The Codex contains other things than music, although I didn’t find a source that said what exactly those other things are. There are only two musical sections, containing six pieces. Three are estampies, which is an Italian dance from the trecento, and had scholars convinced that the music came from Italy originally. Three songs are arrangements of motets, two of which are from the Roman de Fauvel. You can learn more about that in my post, Composer Biography: Philippe de Vitry (1291-1361). The Codex contains instrumental transcriptions of two of Vitry’s Fauvel motets (Firmissime/Adesto and Tribum, quem non abhorriuit), and another motet from Roman de Fauvel with organ accompaniment. There are also three Italian-style dances (estampies).

Now then. On to the music itself.

The Codex contains the end of a purely instrumental piece in the estampie form. There are two complete pieces in this form, the second of which is marked “Retroue.” There’s also an incomplete transcription of the hymn Flos vernalis. These may have been meant to be played on an organ, and a little later, Edward III (1312-1377) presented his captive, John II of France (1319-1364) with an eschiquier (an instrument that was the predecessor to the harpsichord) and a copy of the piece.

The Robertsbridge transcriber went a little heavy on ficta (accidentals, more often sharps than flats), to the point of inserting naturals to return the note to its original state rather than assuming the natural as the default. He also transposed one piece from the Fauvel motet up a step, forcing a single sharp into the key signature of the right hand. (The left hand had its own key signature and stayed as it was.) He also occasionally added notes where he thought the harmony was too thin.

It’s possible that the motets were included in the Robertsbridge Codex for political reasons as allegories for political events of the period, such as the public hanging of Philip the Fair’s (France, 1268-1314) unpopular chancellor Enguerrand de Marigny (1250-1315), or about some enemy of Robert of Anjou, King of Naples (1277-1343), or perhaps a celebration of the new Pope Clement IV (1190-1268).

All of the music is unattributed (late scholars have identified de Vitry as one source), and all is written in tablature. The estampies are written for two voices, often in parallel fifths and using the hocket technique (where one voice has artful rests that are filled in by another voice, like an exchange of hiccups).

It’s important to note that at this time (the 14th century), organ keys became narrower so that more could fit onto a keyboard table, and also accommodating a wider range of pitches (such as 12 notes to an octave) and sustained chords. This made it possible for a rhythmically fluid and complex decorative voice to unfold beyond the earlier isorhythmic pieces. Robertsbridge features an isorhythmic motet with a patterned scaffolding in the left hand as a foundation for a dramatic instrumental display played by the right hand. This became a pattern that we’re still using today.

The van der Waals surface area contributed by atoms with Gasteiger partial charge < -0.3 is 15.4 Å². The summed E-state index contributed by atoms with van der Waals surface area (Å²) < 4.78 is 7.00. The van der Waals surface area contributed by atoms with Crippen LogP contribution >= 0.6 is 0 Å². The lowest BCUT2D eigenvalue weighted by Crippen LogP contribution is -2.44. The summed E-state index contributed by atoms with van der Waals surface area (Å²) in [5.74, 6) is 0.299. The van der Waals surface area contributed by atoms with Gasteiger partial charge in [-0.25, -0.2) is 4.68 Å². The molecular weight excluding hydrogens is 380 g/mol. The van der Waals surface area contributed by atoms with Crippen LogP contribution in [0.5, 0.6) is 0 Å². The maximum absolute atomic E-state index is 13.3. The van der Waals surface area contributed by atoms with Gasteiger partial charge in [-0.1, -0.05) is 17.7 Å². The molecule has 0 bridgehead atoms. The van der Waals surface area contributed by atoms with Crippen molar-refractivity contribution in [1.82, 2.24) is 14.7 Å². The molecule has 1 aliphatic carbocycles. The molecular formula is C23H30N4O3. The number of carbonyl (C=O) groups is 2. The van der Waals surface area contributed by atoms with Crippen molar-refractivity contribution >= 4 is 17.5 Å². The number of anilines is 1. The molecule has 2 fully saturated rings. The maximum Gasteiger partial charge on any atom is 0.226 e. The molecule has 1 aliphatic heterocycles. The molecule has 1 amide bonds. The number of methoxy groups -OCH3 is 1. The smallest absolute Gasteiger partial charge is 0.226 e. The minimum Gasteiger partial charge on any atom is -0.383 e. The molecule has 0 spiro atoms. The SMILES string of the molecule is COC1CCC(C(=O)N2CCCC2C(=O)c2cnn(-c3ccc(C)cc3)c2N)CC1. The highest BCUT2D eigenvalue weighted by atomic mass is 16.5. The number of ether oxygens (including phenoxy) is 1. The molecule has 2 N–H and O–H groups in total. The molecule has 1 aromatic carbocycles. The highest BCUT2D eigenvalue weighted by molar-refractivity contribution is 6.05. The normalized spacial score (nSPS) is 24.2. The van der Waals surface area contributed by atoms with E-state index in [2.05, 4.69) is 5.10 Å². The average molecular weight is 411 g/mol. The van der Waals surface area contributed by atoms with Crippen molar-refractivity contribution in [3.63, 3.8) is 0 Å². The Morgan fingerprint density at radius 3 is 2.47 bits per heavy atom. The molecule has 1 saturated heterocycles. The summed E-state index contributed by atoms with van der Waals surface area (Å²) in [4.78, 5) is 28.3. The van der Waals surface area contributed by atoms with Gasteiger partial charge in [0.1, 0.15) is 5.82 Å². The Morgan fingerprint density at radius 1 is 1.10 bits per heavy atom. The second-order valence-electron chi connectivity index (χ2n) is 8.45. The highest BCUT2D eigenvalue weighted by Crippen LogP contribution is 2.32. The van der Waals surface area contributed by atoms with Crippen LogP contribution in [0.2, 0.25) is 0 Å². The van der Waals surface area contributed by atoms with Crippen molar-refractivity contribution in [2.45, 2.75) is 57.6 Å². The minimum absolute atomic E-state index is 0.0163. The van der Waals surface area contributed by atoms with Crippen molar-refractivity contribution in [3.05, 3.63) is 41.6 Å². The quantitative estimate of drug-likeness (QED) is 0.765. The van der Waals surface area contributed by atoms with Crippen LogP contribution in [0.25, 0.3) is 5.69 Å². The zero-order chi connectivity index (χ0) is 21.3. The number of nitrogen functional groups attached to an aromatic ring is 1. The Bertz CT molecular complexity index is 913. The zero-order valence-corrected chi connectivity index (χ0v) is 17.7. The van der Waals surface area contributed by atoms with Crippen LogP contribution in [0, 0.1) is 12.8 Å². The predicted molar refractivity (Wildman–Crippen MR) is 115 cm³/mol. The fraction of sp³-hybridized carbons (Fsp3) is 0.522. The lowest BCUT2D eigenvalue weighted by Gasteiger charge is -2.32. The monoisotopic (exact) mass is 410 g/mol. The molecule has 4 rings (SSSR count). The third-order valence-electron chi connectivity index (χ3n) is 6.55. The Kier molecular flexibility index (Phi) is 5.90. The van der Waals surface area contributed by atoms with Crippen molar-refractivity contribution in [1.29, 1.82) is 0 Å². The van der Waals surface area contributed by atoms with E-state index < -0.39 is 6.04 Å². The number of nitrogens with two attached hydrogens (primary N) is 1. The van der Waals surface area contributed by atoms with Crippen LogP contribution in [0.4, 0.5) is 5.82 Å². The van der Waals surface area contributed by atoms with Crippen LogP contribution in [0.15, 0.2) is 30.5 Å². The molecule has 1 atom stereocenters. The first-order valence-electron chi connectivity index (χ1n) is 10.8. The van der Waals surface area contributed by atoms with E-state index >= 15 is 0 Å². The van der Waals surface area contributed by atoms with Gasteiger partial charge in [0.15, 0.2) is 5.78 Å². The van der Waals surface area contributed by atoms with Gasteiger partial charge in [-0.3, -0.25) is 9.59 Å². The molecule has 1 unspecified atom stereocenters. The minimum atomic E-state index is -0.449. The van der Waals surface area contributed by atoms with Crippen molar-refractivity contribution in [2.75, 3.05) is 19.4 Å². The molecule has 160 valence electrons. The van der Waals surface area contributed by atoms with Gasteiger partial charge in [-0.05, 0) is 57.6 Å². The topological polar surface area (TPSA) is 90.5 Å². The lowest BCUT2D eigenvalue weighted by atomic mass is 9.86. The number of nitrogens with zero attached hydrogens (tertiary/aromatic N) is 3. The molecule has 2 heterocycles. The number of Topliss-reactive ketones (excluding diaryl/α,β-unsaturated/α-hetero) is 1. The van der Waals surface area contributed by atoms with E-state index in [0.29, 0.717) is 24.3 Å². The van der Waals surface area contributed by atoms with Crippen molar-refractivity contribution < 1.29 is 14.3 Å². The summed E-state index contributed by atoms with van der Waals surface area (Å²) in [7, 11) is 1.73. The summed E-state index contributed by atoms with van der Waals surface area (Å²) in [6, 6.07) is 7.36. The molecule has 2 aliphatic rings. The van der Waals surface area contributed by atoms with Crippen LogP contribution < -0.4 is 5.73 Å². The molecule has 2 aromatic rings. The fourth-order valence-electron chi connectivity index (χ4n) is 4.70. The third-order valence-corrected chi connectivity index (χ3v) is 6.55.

The Rupertsbridge Codex marks the beginning of our modern sense of a slower or chordal left hand with a busy and ornamental right hand. Despite its quiet lack of fame, it’s really a very important document.

Sources:

“The Norton/Grove Concise Encyclopedia of Music,” edited by Stanley Sadie. W.W. Norton & Co., New York, 1994.

“The History of Western Music,” by J. Peter Burkholder, Donald Jay Grout, and Claude V. Palisca. W.W. Norton & Company, New York, 2010.

“The Concise Oxford History of Music,” by Gerald Abraham. Oxford University Press, Oxford, 1979.

“The Notation of Polyphonic Music, 900-1600,” by Willi Apel. The Mediaeval Academy of America, Cambridge, 1961.

“The Notation of Medieval Music,” by Carl Parrish. Pendragon Press, New York, 1978.

“Early Medieval Music up to 1300,” edited by Dom Anselm Hughes. Oxford University Press, London, 1954.

“Music in Medieval Manuscripts,” by Nicolas Bell. University of Toronto Press, Toronto, 2001.

“Companion to Medieval & Renaissance Music,” edited by Tess Knighton and David Fallows. University of California Press, Berkeley, 1997.

“Music in the Medieval West; Western Music in Context,” by Margot Fassler. W.W. Norton & Company, New York, 2014.

“Music in the Renaissance,” by Gustave Reese. W.W. Norton & Company, New York, 1959.

 

Written by Melanie Spiller

December 29, 2014 at 11:55 am

The Montpellier Codex (c1270)

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The Montpellier Codex is a French manuscript, possibly from Paris from c1270-1310. It’s the largest surviving collection of medieval motets in Europe and is kept at the Faculté de Médicine, at the Montpellier University library. Montpellier is a couple of hours drive north of the Spanish border near the Mediterranean Sea, halfway between Toulouse and Marseille.

The Codex is one of the most lavish and comprehensive motet books to survive from the 13th century. It was unearthed among other treasures at Notre Dame by Felix Danjou (1812-1866), the organist of Notre Dame. In 1865 in Paris, Edmond de Coussemaker (1805-1876), was the first to draw attention to it in his L’Art harmonique au xiie et xiiie siecles (Paris 1865). He would go on to reproduce and transcribe 50 of the pieces. It was also the subject of a pioneering study of isorhythms (where all parts share a rhythmic pattern) by the man who coined the word, German medievalist Friedrich Ludwig (1872-1930), in 1904.